Synopses & Reviews
The year is 1873, the place the unsettled Pacific Northwest. Into a Chinese laborer's camp wanders a strange white woman dressed all in black. Speaking a garbled but ecstatic language the laborers cannot understand, she can no more be ignored than persuaded to leave.
Someone must escort her back to whatever unknown place she came from, and that someone is Chin Ah Kin. Already worlds away from his native Canton, Chin embarks on what will prove to be an extraordinary odyssey with the enigmatic creature he knows only as Sarah Canary.
Karen Joy Fowler has written an awe-inspiring adventure, a work of literary magic.
When an enigmatic woman cloaked in black wanders into a Chinese labor camp in the Pacific Northwest of 1873, one man is chosen to lead her out into the woods. But soon, he becomes the enchanted follower. Thus begins a magical journey. . . .
Reading Group Guide
Reader's Guide copyright © 1998 by The Ballantine Publishing Group, a division of Random House, Inc.
1. Who is Sarah Canary?
2. One of the themes of Sarah Canary is how perception shapes reality. Henry James once said "one cannot truly escape one's background--where one comes from has everything to do with one's point of view." Hence, Chin, Adelaide, B.J., and Harold have vastly different views when it comes to the identity of Sarah Canary. Given this, why do you think Karen Joy Fowler leaves the question of Sarah Canary's identity a mystery?
3. How important is Sarah Canary's identity?
4. Why do you think Fowler has intertwined her narrative with short chapters of actual events from the nineteenth century?
5. Why do you think Fowler begins many chapters with quotes from Emily Dickinson?
6. Sarah Canary is set in the Washington Territory in the 1870s, just after the American Civil War. From a historical and geographic standpoint, what is the significance of this setting for Sarah Canary?
7. Chin talks about the one-winged bird and Burke talks about nature loving symmetry. Is it also human nature to condemn something that is different or irregular? Why?
8. What does Tom mean when he says, "The earth talks to us, but we don't speak its language. Why should it not mean something just because you don't understand?"
9. What is the author's attitude toward Charles Darwin, Sigmund Freud, and science in general?
10. The last chapter of the book reports recent news events--Jim Bakker's fall from grace, the massacre in Tiananmen Square, President Reagan's politically incorrect speech about the plight of the American Indian, The Wall Street Journal and The New York Times reporting evidence of a Chinese wild man, headlines in the Weekly World News of a wounded Civil War soldier being found alive, and a report in the Worldwide Gazette of a "Flea Circus Horror." Why do you think the author ends the book this way?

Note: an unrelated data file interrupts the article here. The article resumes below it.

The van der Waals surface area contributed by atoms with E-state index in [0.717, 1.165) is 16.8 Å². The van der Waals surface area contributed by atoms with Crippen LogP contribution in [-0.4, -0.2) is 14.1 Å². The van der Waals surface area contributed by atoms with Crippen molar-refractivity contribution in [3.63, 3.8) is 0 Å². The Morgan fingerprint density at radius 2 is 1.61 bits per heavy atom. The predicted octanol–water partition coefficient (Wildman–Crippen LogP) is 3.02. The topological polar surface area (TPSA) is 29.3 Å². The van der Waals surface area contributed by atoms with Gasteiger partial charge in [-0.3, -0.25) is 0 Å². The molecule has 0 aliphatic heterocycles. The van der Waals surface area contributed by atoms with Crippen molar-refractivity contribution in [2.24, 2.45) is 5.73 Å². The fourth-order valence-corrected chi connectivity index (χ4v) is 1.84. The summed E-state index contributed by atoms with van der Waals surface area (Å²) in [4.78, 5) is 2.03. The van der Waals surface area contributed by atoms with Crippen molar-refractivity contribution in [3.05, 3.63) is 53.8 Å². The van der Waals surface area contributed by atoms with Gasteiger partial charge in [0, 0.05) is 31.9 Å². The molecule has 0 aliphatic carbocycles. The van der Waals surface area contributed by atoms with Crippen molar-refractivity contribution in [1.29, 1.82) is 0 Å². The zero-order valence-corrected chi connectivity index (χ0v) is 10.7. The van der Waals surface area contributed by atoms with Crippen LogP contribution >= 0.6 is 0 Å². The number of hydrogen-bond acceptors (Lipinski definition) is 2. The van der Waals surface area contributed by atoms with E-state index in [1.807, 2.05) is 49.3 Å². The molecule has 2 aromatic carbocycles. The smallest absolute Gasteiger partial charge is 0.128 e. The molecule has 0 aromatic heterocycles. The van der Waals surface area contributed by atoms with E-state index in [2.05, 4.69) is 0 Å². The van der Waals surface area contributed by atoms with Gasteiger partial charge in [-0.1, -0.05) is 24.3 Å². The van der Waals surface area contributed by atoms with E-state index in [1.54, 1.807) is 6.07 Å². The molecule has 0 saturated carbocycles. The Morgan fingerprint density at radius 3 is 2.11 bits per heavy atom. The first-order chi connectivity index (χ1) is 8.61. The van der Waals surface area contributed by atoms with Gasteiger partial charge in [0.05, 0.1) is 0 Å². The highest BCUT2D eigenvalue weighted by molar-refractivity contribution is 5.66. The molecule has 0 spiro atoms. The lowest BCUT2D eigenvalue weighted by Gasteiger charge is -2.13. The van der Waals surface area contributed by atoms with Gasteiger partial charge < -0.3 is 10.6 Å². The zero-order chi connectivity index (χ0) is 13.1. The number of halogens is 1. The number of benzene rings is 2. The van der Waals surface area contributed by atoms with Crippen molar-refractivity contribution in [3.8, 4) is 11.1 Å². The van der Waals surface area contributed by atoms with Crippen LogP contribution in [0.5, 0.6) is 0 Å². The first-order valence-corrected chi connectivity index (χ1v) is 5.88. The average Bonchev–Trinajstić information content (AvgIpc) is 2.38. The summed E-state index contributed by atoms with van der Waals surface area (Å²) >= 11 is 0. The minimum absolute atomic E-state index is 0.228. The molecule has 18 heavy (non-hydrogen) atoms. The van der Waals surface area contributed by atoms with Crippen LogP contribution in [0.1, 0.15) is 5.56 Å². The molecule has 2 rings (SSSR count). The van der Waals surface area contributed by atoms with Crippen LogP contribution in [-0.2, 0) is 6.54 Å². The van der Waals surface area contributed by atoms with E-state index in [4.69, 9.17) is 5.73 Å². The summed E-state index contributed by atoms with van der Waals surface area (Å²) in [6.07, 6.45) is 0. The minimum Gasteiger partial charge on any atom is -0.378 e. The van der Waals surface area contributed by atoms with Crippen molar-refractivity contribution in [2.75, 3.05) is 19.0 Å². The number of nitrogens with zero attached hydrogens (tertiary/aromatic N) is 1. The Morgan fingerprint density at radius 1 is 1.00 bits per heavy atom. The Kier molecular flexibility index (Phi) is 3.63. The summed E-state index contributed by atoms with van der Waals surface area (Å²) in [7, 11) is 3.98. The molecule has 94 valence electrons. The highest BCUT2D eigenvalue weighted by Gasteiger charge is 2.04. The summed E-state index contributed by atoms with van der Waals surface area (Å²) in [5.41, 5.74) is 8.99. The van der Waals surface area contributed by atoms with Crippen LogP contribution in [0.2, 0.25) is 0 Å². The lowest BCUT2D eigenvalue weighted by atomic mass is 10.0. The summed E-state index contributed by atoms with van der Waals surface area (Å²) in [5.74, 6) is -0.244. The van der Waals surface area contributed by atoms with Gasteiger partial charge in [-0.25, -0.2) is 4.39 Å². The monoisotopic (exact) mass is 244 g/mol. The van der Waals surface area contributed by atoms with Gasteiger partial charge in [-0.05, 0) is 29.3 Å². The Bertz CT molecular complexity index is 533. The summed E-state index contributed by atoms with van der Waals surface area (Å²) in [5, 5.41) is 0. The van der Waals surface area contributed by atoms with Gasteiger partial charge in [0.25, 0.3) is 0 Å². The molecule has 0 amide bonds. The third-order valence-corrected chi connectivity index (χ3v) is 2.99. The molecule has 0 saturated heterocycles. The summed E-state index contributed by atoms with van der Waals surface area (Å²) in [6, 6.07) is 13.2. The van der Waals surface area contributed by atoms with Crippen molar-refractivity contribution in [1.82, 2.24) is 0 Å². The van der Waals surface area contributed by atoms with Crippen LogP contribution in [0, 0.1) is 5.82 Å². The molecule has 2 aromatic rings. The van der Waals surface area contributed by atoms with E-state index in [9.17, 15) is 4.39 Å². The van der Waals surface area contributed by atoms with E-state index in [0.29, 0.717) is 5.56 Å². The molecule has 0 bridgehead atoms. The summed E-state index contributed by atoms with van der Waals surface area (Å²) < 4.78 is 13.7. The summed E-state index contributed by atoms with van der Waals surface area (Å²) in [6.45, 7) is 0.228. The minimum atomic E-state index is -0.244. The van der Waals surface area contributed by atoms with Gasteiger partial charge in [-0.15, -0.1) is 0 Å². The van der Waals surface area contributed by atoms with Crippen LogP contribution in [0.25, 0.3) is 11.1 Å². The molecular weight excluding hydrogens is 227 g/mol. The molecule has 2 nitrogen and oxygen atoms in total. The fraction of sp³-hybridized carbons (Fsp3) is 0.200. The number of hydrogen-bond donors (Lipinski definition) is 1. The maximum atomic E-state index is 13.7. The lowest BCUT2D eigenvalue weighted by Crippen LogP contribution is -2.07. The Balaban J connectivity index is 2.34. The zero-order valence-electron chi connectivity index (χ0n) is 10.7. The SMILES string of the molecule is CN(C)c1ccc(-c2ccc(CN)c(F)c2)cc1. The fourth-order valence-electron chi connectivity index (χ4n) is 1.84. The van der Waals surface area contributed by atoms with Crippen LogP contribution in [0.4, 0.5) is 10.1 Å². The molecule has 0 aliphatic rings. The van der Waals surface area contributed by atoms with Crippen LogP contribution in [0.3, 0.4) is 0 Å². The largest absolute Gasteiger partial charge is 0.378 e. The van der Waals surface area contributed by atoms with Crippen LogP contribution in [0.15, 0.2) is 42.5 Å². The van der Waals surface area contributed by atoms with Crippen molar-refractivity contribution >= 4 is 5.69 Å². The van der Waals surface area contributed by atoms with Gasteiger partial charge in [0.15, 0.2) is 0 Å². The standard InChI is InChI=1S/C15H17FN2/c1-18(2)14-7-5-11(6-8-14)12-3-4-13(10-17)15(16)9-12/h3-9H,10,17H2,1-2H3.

11. What is the significance of Burke's little mermaid?
12. The main characters in Sarah Canary--a Chinese railway worker, a suffragist, an escaped mental patient, and a huckster--are all considered outcasts of the age. Who are their modern equivalents and how do their experiences differ from those of people who have been marginalized in the past?
13. One critic remarked that "Fowler has an uncompromising and informed political vision." How would you describe the author's political position and how does it shape the story?
14. Consider the following excerpt: "Sanity is a delicate concept, lunacy only slightly less so. Over the last few centuries, more and more of those phenomena once believed to belong to God have been assigned to the authority of the psychoanalyst instead. Some of the saints can be diagnosed in retrospect as epileptics. St. Theresa was almost certainly an hysteric. St. Ida of Lorraine seems to have suffered from perceptional insanity. She only thought her body was amplified to monstrous proportions in her desire to be acceptable to God....The prognosis for such cases in our own age is excellent; saintliness can often be completely cured."
15. In the end, what do each of the characters gain as a result of their journey in pursuit of Sarah Canary? Are the characters better off for their experience?
16. Why is the story of Sarah Canary narrated by someone of the late twentieth century?
17. One critic remarked that the characters in Sarah Canary are "larger than life." Are the characters in the book realistic? Which character did you relate to most? Whose perception of Sarah Canary is closest to your own?
18. One reviewer wrote, "The author's message...is that at its core, America hasn't changed one whit since those rugged, lawless pioneer days [that serve as the setting for Sarah Canary]." Do you agree?
19. Karen Joy Fowler is a cocreator of the James Tiptree Jr. Memorial Award, which is presented, in her words, "to a short story or novel that explores or expands our understanding of gender...to remind the field of its own importance in the continual struggle to re-imagine more livable sexual roles for ourselves." Does Sarah Canary accomplish this goal? If so, how?